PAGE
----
Julian Barnes does a magic trick in his historical novel Arthur & George. He makes the index cards disappear. He scoops up what must have undeniably been copious notes and footnotes, shuffles those note cards, deftly blends them, and fans the deck into a colorful moving picture of the sites, sounds, intrigues, and essentials of a true turn-of-the-century London adventure.
Sometimes one reads a good book and thinks, “I could do that,” but Arthur & George leaves one thinking, “How did he do that?” Well, perhaps Barnes employs patience, practice, and hard work; but it still reads like magic.
The book has two historical figures as characters, famous Sherlock Holmes author Arthur Conan Doyle and Doyle’s friend George Edalji. Both are introduced to us as children. Only gradually do we share George’s realization that he is perceived as “different” by his fellow school children. When one bully accosts George on the playground, taunting, “You aren’t a right sort!” we think at first maybe it is simply because George is shy and awkward, or maybe even because he is smarter than the other kids. But the reader learns, as George learns, that he is different because of his skin tone and ancestry: One of his parents is from India.
Low Level Spoiler Alert: I’m not going to give away the outcome, but I am going to reveal an unexpected irony from this story. I believe this gets to the heart of why Julian Barnes said in a Times interview that he doesn’t actually care for Doyle’s writing. I did get the feeling, however, that Barnes likes Doyle as a person.
George Edalji studied law and became an attorney. He was a published author; his book Railway Law for the Man in the Train was part of the Wilson’s Legal Handy Books series. He was a logical man who believed in law as the foundation of civilization. When he was falsely accused, by anonymous letters, of mutilating horses in the middle of the night, he could never have expected the incompetent, wrong-minded police investigation that ensued. He couldn’t believe what flimsy evidence they used to convict him. When Arthur Conan Doyle became aware of this travesty of justice, he (in Doyle’s own words) “made a lot of noise” until Edalji’s name was cleared. What troubled Edalji in spite of his gratitude is that Doyle’s case, upon close examination, was no less circumstantial than the one that put George Edalji behind bars in the first place. No one else seemed to notice this problem. It was ultimately Doyle’s popularity as a writer, a sportsman, and a grand Englishman that won the day, not his mastery of the law. Indeed, Sherlock Holmes’ “science of deduction” is sometimes flawed.
Consider this exchange between Holmes and Watson in The Sign of the Four,
“A savage!” (Watson exclaimed. “Perhaps one of those Indians who were the associates of Jonathan Small.”
“Hardly that,” said (Holmes). “When first I saw signs of strange weapons I was inclined to think so, but the remarkable character of the footmarks caused me to reconsider my views. Some of the inhabitants of the Indian Peninsula are small men, but none could have left such marks as that. The Hindoo proper has long and thin feet. The sandal-wearing Mohammedan has the great toe well separated from the others because the thong is commonly passed between. These little darts, too, could only be shot in one way. They are from a blow-pipe. Now, then, where are we to find our savage?”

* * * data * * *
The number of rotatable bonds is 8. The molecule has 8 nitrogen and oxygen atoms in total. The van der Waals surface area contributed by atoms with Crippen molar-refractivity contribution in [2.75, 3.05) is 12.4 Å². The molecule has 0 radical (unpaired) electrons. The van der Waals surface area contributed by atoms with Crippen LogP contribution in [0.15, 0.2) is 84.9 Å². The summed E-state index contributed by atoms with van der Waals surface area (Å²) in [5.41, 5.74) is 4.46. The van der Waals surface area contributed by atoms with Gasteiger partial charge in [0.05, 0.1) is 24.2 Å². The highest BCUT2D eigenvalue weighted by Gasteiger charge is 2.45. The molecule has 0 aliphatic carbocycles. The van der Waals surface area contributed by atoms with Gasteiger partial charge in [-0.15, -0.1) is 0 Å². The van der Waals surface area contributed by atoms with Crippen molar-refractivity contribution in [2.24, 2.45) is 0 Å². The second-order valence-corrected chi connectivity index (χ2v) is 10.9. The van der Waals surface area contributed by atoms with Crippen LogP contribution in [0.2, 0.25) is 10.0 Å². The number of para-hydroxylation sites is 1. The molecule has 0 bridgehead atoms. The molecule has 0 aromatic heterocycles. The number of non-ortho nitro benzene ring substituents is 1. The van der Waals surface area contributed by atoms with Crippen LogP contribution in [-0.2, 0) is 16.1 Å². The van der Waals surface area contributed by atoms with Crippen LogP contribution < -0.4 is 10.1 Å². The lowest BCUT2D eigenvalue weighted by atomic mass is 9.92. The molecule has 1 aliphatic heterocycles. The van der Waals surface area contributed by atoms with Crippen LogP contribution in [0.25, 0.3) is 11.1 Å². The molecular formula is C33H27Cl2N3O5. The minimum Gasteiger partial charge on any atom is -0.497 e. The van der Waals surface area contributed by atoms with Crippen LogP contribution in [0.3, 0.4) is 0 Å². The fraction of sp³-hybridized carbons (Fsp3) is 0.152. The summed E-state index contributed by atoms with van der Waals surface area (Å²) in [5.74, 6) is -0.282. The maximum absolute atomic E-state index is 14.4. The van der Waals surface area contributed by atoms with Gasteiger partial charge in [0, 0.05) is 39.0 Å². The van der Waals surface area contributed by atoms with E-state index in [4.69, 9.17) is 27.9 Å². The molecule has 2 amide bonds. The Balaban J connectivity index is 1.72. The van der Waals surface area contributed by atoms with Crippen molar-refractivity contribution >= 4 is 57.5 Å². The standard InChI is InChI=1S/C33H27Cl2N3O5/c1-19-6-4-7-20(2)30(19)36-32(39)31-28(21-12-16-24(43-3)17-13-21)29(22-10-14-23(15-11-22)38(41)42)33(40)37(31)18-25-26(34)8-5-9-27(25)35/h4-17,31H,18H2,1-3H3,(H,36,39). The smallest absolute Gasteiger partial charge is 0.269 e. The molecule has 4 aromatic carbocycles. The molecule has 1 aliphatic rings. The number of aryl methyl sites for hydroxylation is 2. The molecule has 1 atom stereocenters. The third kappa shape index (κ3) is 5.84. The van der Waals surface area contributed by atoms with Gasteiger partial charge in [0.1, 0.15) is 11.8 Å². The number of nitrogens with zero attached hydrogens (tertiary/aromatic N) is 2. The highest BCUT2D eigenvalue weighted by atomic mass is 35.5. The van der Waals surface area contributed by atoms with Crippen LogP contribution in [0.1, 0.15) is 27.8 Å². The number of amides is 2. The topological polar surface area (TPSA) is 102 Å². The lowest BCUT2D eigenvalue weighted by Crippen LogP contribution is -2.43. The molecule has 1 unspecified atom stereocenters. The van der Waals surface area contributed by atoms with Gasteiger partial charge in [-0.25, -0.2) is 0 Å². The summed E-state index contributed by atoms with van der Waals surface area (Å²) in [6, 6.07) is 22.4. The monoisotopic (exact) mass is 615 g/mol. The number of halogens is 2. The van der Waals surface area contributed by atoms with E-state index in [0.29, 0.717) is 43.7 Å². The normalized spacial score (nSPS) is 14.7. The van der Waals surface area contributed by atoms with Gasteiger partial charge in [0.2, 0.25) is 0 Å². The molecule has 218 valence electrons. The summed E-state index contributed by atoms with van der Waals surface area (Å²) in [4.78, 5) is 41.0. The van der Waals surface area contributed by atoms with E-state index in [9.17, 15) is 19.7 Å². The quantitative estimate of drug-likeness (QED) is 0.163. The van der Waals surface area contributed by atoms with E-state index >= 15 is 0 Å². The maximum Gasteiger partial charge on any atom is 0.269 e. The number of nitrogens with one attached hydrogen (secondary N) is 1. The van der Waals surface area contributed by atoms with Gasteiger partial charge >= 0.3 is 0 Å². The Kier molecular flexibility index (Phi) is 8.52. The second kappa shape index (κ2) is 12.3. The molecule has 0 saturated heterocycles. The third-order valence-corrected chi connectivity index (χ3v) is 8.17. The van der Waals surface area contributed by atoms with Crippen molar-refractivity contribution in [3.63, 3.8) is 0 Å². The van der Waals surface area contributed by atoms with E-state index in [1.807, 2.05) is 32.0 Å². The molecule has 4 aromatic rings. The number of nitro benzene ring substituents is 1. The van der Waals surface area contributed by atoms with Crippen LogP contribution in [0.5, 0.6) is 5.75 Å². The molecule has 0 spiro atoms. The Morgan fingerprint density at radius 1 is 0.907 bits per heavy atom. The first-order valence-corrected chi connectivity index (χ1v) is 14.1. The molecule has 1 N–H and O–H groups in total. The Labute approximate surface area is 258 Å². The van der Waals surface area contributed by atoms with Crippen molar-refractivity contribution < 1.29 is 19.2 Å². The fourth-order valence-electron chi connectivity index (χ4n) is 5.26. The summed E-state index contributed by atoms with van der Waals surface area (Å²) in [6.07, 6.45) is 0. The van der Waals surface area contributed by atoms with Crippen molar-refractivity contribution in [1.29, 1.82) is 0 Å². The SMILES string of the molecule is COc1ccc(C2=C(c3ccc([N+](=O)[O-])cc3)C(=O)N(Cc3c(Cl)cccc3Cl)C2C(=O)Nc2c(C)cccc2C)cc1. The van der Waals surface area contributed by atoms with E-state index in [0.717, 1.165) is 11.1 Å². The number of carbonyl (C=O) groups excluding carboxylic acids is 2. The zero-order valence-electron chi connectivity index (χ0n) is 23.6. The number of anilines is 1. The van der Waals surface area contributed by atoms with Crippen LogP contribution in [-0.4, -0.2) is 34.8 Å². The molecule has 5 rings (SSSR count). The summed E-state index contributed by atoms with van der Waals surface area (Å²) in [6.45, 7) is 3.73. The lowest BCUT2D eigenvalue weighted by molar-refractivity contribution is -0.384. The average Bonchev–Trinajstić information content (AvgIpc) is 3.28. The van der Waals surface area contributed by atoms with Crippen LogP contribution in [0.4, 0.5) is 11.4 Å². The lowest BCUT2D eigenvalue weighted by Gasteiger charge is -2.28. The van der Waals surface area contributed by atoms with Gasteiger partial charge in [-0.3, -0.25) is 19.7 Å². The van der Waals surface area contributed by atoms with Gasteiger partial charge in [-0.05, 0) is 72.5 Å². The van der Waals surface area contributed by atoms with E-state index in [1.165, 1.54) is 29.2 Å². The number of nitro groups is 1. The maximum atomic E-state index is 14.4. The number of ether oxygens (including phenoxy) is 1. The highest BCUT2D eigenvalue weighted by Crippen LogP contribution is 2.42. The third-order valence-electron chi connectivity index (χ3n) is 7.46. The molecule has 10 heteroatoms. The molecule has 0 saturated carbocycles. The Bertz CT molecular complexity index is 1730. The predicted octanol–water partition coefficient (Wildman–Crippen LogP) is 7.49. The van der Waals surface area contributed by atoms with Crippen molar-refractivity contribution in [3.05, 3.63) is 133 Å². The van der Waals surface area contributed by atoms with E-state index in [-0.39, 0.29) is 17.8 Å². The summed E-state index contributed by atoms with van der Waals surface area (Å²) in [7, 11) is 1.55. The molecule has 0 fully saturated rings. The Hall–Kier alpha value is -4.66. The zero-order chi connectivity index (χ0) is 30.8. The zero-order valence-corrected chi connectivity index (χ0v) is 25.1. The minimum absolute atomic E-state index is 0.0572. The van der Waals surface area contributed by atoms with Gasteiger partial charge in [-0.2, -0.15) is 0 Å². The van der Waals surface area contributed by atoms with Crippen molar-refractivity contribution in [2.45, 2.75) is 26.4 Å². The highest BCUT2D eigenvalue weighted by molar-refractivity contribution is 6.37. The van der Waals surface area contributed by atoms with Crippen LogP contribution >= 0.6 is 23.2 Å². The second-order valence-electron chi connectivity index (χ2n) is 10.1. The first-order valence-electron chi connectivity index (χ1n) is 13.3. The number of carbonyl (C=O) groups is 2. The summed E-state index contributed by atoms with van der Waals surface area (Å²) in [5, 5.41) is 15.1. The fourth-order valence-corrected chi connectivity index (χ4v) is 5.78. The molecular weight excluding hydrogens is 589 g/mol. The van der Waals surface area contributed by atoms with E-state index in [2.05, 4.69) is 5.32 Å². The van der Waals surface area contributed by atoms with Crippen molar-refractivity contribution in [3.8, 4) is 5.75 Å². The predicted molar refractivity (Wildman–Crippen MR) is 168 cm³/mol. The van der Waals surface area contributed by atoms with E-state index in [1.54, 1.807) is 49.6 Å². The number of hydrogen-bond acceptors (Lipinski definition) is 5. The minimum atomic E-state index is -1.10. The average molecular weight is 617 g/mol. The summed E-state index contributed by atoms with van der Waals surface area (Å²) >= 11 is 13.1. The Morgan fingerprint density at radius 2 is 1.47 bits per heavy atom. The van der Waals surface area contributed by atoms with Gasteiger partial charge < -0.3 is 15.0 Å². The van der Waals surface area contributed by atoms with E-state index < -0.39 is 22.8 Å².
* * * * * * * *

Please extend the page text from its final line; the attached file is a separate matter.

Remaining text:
Circumstantial, my dear Watson. As is this passage from A Scandal in Bohemia,
“The man who wrote the note is a German. Do you note the peculiar construction of the sentence–‘This account of you we have from all quarters received.’ A Frenchman or Russian could not have written that. It is the German who is so uncourteous to his verbs.”
In fairness to Doyle, it took some considerable time to glean those two examples of political incorrectness from a dozen Sherlock Holmes stories.
The point is, Arthur believed in George with the same emotional fervor with which he believed in Spiritualism. There is a very humorous passage near the end of Arthur & George in which George Edalji attends a spiritualist gathering of several thousand people at the Royal Albert Hall who are attempting to contact Sir Arthur Conan Doyle after his death. The ‘medium’ on stage goes into a trance. Presently, she tells the audience she senses many souls present behind her. She raises her arms and straightens her back as though the spiritual forces are pushing her forward. Then, apparently, the departed souls begin speaking through the medium to their still-living relatives in the audience. Barnes writes,
“George listens to the crowd of spirits being given fleeting description. The impression is that they are all clamouring for attention, fighting to convey their messages. A facetious if logical question comes into George’s mind … If these are indeed the spirits of Englishmen and Englishwomen who have passed over into the next world, surely they would know how to form a proper queue?”